In April, the Fair Political Practices Commission, which enforces state campaign finance laws, separately launched its own investigation of four members of the Board of Supervisors and all 10 members of the CalOptima board of directors.
In the 20 months before March 2011, when Nguyen joined the CalOptima board of directors, she raised at least $14,815 from the medical industry out of a total $187,141, or about 8% of all of her campaign funds.
In the 20 months after she joined the board, according to her campaign reports, she raised at least $95,916 of her $400,364 total, or about 24% of the money that came in during that time frame.
Since a grand jury issued a critical report on CalOptima and the FPPC launched its investigation, Nguyen and other CalOptima board members have increasingly abstained on votes.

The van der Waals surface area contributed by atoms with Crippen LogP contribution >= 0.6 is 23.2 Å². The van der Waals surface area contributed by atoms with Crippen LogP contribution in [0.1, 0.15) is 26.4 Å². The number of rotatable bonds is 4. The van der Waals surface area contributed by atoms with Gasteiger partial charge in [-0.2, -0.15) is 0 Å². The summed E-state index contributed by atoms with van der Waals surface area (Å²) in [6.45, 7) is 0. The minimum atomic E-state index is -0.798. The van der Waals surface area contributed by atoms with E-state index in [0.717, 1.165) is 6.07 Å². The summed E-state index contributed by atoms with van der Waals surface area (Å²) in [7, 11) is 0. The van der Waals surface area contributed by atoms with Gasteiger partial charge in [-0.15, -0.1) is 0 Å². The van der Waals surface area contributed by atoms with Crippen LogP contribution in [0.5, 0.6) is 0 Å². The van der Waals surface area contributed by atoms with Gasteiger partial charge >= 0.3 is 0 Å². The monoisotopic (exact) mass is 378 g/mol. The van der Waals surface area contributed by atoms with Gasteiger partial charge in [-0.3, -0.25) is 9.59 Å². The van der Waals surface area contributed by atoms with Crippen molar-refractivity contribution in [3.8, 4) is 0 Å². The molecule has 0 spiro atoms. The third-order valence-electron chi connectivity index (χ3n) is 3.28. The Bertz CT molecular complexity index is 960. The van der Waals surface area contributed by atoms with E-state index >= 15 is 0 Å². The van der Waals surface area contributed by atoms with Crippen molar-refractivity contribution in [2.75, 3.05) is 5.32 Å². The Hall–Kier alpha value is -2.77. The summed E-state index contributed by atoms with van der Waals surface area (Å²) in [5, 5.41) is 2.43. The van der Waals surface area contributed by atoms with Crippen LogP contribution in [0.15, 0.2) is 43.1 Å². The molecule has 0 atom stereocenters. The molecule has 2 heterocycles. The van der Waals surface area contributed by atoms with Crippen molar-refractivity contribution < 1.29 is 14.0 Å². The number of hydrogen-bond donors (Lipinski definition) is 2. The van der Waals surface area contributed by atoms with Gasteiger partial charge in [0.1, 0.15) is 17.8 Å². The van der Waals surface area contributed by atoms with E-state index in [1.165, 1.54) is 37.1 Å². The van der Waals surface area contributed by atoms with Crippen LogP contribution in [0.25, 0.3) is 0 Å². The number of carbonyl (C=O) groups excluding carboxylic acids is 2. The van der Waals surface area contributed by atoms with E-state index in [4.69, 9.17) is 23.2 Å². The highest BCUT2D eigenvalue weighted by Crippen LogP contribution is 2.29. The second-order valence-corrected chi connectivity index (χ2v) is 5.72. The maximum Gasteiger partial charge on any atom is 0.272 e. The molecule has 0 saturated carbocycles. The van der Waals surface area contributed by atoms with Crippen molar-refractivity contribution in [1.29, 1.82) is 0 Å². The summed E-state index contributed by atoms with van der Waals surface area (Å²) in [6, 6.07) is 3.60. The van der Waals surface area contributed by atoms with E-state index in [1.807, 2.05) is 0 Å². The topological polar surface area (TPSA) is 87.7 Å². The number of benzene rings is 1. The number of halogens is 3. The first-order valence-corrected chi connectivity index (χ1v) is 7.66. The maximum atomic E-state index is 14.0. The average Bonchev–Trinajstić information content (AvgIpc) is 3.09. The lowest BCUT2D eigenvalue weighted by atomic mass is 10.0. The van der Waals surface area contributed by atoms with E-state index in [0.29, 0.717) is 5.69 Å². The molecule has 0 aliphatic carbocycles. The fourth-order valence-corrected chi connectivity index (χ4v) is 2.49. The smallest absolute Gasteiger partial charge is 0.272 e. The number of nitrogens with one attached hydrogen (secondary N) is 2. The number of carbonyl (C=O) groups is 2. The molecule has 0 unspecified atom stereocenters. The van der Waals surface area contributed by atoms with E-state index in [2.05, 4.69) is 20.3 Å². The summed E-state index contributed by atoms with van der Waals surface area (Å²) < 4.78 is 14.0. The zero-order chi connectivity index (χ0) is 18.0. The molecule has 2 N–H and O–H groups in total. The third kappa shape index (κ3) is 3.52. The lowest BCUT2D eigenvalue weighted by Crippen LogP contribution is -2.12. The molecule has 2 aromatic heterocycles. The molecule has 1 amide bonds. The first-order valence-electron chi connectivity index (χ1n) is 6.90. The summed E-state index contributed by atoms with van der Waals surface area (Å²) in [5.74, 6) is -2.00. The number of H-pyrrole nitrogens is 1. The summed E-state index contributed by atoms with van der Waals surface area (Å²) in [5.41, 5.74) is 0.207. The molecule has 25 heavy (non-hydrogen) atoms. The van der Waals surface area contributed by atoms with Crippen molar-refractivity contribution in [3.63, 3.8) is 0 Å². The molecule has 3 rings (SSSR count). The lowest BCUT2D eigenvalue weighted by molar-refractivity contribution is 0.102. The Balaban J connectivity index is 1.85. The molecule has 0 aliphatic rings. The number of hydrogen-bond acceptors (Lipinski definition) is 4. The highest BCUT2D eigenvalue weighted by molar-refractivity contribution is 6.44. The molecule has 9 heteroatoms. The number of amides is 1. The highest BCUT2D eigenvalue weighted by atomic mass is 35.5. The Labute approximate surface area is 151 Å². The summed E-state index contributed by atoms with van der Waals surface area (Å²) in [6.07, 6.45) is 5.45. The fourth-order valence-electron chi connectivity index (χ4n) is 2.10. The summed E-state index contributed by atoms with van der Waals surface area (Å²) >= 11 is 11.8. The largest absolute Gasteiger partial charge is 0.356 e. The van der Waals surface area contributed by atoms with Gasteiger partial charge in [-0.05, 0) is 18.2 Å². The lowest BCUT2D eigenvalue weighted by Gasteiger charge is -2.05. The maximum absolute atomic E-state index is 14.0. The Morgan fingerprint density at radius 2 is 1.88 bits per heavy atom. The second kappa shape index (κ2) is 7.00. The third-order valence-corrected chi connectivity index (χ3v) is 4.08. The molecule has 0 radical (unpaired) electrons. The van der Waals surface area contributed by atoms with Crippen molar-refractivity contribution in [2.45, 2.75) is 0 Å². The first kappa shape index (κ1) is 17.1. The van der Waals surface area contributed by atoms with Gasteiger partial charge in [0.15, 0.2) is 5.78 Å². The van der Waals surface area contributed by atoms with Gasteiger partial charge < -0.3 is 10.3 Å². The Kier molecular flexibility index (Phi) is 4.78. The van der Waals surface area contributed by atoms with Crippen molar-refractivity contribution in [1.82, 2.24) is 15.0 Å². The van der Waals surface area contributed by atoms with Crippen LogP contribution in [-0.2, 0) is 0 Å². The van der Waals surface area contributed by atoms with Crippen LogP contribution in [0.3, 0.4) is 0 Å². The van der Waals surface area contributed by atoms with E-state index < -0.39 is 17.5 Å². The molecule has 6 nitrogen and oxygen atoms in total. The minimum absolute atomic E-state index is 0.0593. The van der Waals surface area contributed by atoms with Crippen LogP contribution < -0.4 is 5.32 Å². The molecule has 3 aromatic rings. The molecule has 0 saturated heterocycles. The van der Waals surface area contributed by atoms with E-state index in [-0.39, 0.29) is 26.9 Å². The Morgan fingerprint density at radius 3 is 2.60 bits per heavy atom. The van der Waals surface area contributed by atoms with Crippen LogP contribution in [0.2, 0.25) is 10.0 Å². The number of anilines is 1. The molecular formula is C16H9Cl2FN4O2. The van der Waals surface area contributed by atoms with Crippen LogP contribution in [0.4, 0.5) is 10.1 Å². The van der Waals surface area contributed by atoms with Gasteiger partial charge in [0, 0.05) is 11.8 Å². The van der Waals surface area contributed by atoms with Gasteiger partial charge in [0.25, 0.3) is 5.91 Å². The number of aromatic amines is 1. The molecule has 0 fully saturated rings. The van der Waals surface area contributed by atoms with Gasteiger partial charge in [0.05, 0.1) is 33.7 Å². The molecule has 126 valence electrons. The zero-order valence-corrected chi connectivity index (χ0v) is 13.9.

For example, Nguyen abstained earlier this year when the board voted to allow one of her donors, lobbyist Chris Townsend, to receive some CalOptima business.
Townsend and his wife Michele donated a total of $8,800 to Nguyen between October 2009 and January 2012, including $3,600 for her 2012 supervisorial election, the maximum allowed. In addition, according to campaign reports, Michele Townsend’s parents, Rose Marie and James Myszka, also gave Nguyen $3,600 since 2009.
CalOptima board members are also now becoming better educated on campaign finance laws like the Levine Act.
As an example, the Orange County Transportation Authority, whose board includes all five supervisors and 11 city council members, has its staff research campaign and financial statements and alert members to agenda items that could be a conflict of interest.
In recent months, CalOptima staff has also begun more thoroughly warning board members of potential conflicts.